World stocks hit a fresh 28-month high on Tuesday, while the euro climbed on hopes for an easing of the euro zone debt crisis.
Euro zone leaders were attempting to thrash out an agreement on beefing up a rescue plan for indebted countries although no sign of agreement at Monday's meeting. Russia said it may be interested in buying bonds from the rescue fund, the European Financial Stability Facility (EFSF).
The euro rose more than half a percent to $1.3376.
Investors are keen to see euro zone countries provide more money for the EFSF to ensure that there is enough to cover any contagion into large economies such as Spain.
Analysts in a Reuters poll expected euro zone policymakers to increase the firepower of the EFSF by 260 billion euros to reach 700 billion euros.
It appeared, however, that EU ministers would not come up with a new package until leaders' meetings in February or even March. Investors have nonetheless been stepping back from their worst case scenarios vis-a-vis the crisis.
Players are not too keen to push the euro much lower, said Paul Mackel, director of currency strategy at HSBC. I am not too sure if it has the legs to test recent highs given all the uncertainty surrounding talks on the euro zone safety fund.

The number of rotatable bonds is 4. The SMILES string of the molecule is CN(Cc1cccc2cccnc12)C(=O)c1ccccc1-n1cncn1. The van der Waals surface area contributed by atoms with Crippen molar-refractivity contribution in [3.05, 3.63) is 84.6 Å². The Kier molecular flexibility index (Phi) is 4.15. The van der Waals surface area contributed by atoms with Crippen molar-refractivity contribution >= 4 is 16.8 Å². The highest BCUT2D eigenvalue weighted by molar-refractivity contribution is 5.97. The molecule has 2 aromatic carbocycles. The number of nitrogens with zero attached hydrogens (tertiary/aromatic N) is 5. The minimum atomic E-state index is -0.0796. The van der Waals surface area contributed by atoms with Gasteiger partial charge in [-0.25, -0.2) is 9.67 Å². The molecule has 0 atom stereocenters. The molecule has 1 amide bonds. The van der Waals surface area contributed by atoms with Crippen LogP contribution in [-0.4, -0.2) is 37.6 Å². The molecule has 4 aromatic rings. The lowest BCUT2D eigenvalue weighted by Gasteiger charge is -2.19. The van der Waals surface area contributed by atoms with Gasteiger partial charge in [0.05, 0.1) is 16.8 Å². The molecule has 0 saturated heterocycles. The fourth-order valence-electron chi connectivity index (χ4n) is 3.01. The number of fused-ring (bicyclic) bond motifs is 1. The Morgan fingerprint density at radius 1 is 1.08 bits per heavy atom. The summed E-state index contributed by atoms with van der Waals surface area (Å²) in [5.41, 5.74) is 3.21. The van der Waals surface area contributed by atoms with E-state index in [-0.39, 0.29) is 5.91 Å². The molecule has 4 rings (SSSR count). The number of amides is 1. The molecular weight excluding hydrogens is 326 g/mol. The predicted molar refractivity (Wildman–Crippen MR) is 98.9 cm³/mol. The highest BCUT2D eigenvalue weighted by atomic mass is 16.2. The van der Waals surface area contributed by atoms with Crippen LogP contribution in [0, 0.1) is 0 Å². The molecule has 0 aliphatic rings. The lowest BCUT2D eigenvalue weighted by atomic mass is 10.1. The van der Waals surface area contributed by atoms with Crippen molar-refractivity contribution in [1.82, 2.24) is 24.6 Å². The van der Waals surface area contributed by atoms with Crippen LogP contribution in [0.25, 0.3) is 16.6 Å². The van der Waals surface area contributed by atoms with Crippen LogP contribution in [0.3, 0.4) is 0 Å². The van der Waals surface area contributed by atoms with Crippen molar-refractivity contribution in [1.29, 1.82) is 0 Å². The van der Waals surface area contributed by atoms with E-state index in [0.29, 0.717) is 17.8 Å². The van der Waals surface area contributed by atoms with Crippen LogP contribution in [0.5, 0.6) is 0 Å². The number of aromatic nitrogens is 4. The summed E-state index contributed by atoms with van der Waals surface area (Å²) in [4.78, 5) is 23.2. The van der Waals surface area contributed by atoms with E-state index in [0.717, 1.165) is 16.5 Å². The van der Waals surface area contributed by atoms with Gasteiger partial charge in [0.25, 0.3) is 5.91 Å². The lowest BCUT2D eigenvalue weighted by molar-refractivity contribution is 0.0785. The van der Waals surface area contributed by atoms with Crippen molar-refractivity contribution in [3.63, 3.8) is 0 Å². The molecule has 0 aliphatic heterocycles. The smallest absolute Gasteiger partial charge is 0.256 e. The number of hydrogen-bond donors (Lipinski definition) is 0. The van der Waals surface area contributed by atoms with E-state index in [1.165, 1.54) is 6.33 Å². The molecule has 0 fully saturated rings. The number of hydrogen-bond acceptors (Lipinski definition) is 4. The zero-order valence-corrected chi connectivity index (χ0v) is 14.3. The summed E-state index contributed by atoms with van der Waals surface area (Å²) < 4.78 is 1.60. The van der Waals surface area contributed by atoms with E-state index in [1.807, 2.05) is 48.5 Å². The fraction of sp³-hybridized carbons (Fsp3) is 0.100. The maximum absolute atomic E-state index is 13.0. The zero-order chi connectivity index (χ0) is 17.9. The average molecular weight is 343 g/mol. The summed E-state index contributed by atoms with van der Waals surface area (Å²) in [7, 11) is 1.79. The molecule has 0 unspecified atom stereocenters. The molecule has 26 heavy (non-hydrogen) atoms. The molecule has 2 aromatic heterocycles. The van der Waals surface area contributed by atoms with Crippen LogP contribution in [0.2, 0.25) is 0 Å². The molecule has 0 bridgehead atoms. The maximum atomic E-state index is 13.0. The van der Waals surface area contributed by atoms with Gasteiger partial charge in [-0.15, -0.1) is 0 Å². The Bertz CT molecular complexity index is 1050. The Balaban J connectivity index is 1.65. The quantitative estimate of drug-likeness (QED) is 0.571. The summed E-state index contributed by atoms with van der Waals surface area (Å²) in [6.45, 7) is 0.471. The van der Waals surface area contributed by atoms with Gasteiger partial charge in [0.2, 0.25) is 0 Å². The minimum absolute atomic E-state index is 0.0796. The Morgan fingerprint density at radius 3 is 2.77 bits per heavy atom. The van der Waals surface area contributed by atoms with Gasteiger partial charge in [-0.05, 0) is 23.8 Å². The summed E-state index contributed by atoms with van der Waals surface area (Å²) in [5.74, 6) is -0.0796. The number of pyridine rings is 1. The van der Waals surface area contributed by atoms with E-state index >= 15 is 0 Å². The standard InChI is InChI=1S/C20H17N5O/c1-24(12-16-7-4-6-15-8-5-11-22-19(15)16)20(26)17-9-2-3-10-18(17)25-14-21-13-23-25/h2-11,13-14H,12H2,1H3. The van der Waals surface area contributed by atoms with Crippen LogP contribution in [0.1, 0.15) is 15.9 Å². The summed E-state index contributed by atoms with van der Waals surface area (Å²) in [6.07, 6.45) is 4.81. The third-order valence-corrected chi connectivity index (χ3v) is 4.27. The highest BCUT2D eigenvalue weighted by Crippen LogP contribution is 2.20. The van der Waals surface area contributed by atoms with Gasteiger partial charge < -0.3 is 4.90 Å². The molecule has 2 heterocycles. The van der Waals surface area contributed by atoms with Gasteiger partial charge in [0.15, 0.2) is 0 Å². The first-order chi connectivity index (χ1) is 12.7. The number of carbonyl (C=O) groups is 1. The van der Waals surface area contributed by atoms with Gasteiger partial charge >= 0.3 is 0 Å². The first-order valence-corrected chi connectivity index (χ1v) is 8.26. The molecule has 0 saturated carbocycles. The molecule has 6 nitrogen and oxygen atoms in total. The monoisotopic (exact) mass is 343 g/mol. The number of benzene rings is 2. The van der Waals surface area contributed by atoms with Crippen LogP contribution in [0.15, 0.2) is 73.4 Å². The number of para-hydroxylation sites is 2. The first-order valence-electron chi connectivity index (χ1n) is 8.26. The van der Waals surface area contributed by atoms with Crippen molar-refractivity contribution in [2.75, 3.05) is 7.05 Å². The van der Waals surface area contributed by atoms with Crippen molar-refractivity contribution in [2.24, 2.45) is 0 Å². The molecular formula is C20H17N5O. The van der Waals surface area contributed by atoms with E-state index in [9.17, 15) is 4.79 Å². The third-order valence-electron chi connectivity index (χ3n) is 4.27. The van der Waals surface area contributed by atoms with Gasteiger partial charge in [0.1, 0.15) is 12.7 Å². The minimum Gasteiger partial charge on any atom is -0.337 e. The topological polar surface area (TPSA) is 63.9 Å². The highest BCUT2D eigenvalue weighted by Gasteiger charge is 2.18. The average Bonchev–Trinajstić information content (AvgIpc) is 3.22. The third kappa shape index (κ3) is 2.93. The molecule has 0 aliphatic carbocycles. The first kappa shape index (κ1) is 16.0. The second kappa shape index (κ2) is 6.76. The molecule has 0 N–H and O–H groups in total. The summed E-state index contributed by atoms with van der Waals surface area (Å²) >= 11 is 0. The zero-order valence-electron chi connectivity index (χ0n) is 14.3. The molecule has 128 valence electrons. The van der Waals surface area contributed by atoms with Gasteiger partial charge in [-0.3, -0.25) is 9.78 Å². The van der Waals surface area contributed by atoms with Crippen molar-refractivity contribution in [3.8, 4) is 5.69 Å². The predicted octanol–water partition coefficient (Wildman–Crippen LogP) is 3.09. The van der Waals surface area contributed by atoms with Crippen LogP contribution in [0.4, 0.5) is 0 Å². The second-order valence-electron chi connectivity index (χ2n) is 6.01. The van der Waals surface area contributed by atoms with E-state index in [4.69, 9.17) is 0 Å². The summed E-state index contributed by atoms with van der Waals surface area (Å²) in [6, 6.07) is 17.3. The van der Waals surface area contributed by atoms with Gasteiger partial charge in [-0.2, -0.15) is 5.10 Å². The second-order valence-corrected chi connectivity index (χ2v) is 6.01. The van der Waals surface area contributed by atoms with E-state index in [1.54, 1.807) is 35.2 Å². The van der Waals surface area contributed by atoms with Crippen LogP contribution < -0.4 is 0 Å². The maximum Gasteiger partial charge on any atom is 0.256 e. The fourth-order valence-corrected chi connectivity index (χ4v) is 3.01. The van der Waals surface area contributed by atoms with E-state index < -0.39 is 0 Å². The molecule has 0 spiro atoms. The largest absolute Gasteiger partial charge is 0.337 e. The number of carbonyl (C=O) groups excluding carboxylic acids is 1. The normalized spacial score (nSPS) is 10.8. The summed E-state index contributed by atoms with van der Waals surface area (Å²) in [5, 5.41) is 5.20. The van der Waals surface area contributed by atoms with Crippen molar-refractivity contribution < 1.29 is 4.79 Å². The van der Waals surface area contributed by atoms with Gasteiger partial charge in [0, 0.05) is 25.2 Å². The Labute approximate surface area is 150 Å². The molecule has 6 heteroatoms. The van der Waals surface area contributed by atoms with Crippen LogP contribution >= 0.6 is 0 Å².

Euro zone government bonds sold off slightly, lifting yields.
World stock markets, in the meantime, were relatively oblivious to the euro zone debate, focusing on signs of greater global economic growth and positive earnings reports.
MSCI's all-country world index <.MIWD00000PUS> hit a new high, touching levels last seen in late August 2008. It was up 0.9 percent on the day.
Developed markets outperformed emerging bourses, continuing recent trends. Attention has shifted among some investors toward recovering developed economies and away from emerging markets, which as seen as a slightly crowded trade.
Goldman Sachs told an investor conference on Monday, for example, that it expected U.S. and Japanese stocks to outperform in the first half of 2011, with European and emerging stocks taking over in the second.
The FTSEurofirst 300 <.FTEU3> was up 0.8 percent, at a 28-month high.
The markets are waiting for an opportunity to move ahead rather than looking for an opportunity to take profits, said Mike Lenhoff, chief strategist at Brewin Dolphin.
The backdrop is still very supportive. This week is a very big week for corporate earnings in the U.S. and on balance, the results should be quite good.
Japan's Nikkei <.N225> earlier closed up 0.15 percent.
(Additional reporting by Anirban Nag and Atul Prakash, editing by Mike Peacock)